The coronavirus epidemic hasn’t just slammed the brakes on the economy — it’s also upending some critical new-model launches.

Automakers are having to rethink the carefully orchestrated go-to-market strategies for several key models.

Market launches will be impacted for the next 12 months, Tyson Jominy, vice president of the Power Information Network at J.D. Power, told Automotive News.

“We have this incredible mismatch of vehicle supply to demand,” Jominy said. “It’s going to take some time for that to balance out.”

Last week, electric-vehicle startup Polestar announced the start of production in Luqiao, China, of its Polestar 2 electric fastback, a model the company has been waiting for to substantiate the young brand and take on Tesla’s Model 3.

Polestar USA CEO Gregor Hembrough told Automotive News by email that the company is still planning to begin U.S. deliveries of the car in midsummer. An associated issue, he pointed out: The pandemic could prevent Polestar’s new U.S. stores from opening on time.

For Volkswagen, the pandemic has blown up plans to launch one new crossover and a freshened version of one of its top sellers.

VW had begun a national advertising campaign for its new two-row Atlas Cross Sport crossover. The slightly smaller version of its popular three-row Atlas began arriving in U.S. dealerships this month. The freshened version of the Atlas was due in showrooms in late April and early May.

Production of both vehicles came to a screeching halt midmonth when Volkswagen issued temporary production stops at its U.S. assembly plant in Chattanooga to combat the spread of the virus.

U.S. dealerships at its sibling brand Audi, meanwhile, were supposed to receive their first orders of the e-tron sportback battery-electric vehicle, the RS6 and RS7 as well as an RS version of the Q8 crossover this summer. It’s unclear whether those launches will be impacted.

Toyota was ready to launch the redesigned 2020 Sienna minivan. There has been no determination where and when it will happen.

The industry shutdown also threatens a product offensive at financially embattled Nissan. A cornerstone of the rollout: the 2020 Sentra, which is attempting to reawaken retail enthusiasm for its compact cars. Nissan has halted production at its Aguascalientes, Mexico, assembly plant.

“New products are going to be critical” to turn the business around, David Kershaw, Nissan division vice president of sales and regional operations, said earlier this year.The new Sentra has been “flying off the lots” since it went on sale in late January, Nissan spokesman Brian Brockman said.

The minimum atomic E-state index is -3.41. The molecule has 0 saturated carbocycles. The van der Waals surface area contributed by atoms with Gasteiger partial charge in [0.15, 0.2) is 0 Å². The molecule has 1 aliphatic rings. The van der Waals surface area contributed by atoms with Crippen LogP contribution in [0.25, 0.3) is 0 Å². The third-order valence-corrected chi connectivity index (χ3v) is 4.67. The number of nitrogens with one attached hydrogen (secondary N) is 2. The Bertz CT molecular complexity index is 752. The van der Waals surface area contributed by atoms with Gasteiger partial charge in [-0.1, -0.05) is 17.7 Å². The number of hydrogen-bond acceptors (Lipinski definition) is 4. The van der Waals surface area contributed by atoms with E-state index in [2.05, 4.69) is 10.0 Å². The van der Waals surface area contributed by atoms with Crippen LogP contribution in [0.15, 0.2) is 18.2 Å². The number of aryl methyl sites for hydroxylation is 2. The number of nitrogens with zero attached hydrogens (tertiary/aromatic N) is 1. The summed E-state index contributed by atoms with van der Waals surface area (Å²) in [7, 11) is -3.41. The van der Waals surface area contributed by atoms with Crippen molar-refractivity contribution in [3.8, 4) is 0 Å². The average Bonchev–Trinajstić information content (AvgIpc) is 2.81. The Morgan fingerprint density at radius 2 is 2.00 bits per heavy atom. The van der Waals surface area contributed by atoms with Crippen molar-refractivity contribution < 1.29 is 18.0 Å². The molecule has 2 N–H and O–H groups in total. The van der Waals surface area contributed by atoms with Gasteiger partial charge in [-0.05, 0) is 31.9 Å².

The launch was supported with a more youthful, product-focused TV ad campaign featuring Brie Larson.

That has now been put on hold.

In the meantime, Nissan is shifting much of its advertising to “more customer-support messaging,” Brockman said. The new advertising focuses on payment relief and discounted rates for current and new customers.

The Sentra is among the least-expensive compact cars on the market and key to finding new buyers for the brand, said Sam Fiorani, vice president at AutoForecast Solutions.

“The market downturn hit at exactly the wrong time for Nissan as entry-level buyers will find alternatives to new-car purchases when their near-term financials are in question,” Fiorani said.

Models entering the retail channel “really have the wind knocked out of ’em,” Jominy said. “You have all the marketing lined up, and all of a sudden we’re dealing with unprecedented demand fall-off.”

The market disruption is likely to complicate one of the most hyped launches of the year.

Production of the midengine 2020 Chevrolet Corvette, already delayed by last year’s UAW strike against General Motors, began Feb. 3.

The Corvette, named the 2020 North American Car of the Year, has received more than 45,000 preorders through its website since the car was unveiled in July. Dealer demand is five times what GM has allocated, Steve Majoros, Chevy’s U.S. vice president of marketing, told Automotive News in late February.

A tanking stock market and recession have likely turned off the demand spigot for $60,000-and-up sports cars.

“Toys like the Corvette are always very market sensitive,” Fiorani said. “Buyers who can afford a specialty car such as this will be far less likely to splurge when their investments have suddenly taken a hard hit.”

A GM spokesman said last week that three freshened 2021 Chevrolet models are now delayed due to the crisis: the Equinox, Traverse and Bolt EV. Those programs will now shift to the 2022 model year.

The schedule disruption could even blow Ford Motor Co. off course on its Mustang Mach-E, the automaker’s first battery-electric crossover and a symbol of what the company wants to be.

The vehicle is expected to hit full production in Mexico in August, according to forecasters. A spokeswoman could not say whether launch plans were still on target, telling Automotive News last week only that “teams are looking at every program.”

Larry P. Vellequette, Michael Martinez and Hannah Lutz contributed to this report.